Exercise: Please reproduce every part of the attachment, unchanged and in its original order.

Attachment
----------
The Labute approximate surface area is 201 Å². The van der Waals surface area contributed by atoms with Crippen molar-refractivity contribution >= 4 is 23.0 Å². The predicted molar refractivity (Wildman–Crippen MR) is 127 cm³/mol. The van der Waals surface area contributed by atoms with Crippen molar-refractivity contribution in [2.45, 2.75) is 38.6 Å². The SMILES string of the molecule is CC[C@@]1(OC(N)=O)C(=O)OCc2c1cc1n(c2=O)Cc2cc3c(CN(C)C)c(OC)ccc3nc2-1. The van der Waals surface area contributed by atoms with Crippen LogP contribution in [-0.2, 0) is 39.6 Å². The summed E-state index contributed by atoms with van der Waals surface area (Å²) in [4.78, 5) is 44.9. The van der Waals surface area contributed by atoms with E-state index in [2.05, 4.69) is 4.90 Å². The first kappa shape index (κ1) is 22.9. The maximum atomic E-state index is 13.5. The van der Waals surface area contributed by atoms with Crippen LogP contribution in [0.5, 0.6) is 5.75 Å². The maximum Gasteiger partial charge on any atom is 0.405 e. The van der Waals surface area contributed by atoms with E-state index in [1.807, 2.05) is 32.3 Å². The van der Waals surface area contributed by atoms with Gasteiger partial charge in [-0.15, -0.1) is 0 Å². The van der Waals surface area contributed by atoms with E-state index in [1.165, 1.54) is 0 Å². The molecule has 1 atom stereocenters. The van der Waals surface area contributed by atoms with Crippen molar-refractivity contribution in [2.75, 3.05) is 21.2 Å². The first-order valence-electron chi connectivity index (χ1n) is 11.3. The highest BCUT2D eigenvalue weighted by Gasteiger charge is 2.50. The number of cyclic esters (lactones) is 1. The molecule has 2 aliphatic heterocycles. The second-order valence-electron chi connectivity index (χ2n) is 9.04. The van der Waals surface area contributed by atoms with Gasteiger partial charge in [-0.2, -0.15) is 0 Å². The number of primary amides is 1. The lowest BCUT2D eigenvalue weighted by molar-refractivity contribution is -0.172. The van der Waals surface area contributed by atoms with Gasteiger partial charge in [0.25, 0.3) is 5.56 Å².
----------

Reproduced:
The Labute approximate surface area is 201 Å². The van der Waals surface area contributed by atoms with Crippen molar-refractivity contribution >= 4 is 23.0 Å². The predicted molar refractivity (Wildman–Crippen MR) is 127 cm³/mol. The van der Waals surface area contributed by atoms with Crippen molar-refractivity contribution in [2.45, 2.75) is 38.6 Å². The SMILES string of the molecule is CC[C@@]1(OC(N)=O)C(=O)OCc2c1cc1n(c2=O)Cc2cc3c(CN(C)C)c(OC)ccc3nc2-1. The van der Waals surface area contributed by atoms with Crippen LogP contribution in [-0.2, 0) is 39.6 Å². The summed E-state index contributed by atoms with van der Waals surface area (Å²) in [4.78, 5) is 44.9. The van der Waals surface area contributed by atoms with E-state index in [2.05, 4.69) is 4.90 Å². The first kappa shape index (κ1) is 22.9. The maximum atomic E-state index is 13.5. The van der Waals surface area contributed by atoms with Crippen LogP contribution in [0.5, 0.6) is 5.75 Å². The maximum Gasteiger partial charge on any atom is 0.405 e. The van der Waals surface area contributed by atoms with E-state index in [1.807, 2.05) is 32.3 Å². The van der Waals surface area contributed by atoms with Gasteiger partial charge in [-0.15, -0.1) is 0 Å². The van der Waals surface area contributed by atoms with E-state index in [1.165, 1.54) is 0 Å². The molecule has 1 atom stereocenters. The van der Waals surface area contributed by atoms with Crippen molar-refractivity contribution in [2.75, 3.05) is 21.2 Å². The first-order valence-electron chi connectivity index (χ1n) is 11.3. The highest BCUT2D eigenvalue weighted by Gasteiger charge is 2.50. The number of cyclic esters (lactones) is 1. The molecule has 2 aliphatic heterocycles. The second-order valence-electron chi connectivity index (χ2n) is 9.04. The van der Waals surface area contributed by atoms with Gasteiger partial charge in [-0.2, -0.15) is 0 Å². The number of primary amides is 1. The lowest BCUT2D eigenvalue weighted by molar-refractivity contribution is -0.172. The van der Waals surface area contributed by atoms with Gasteiger partial charge in [0.25, 0.3) is 5.56 Å².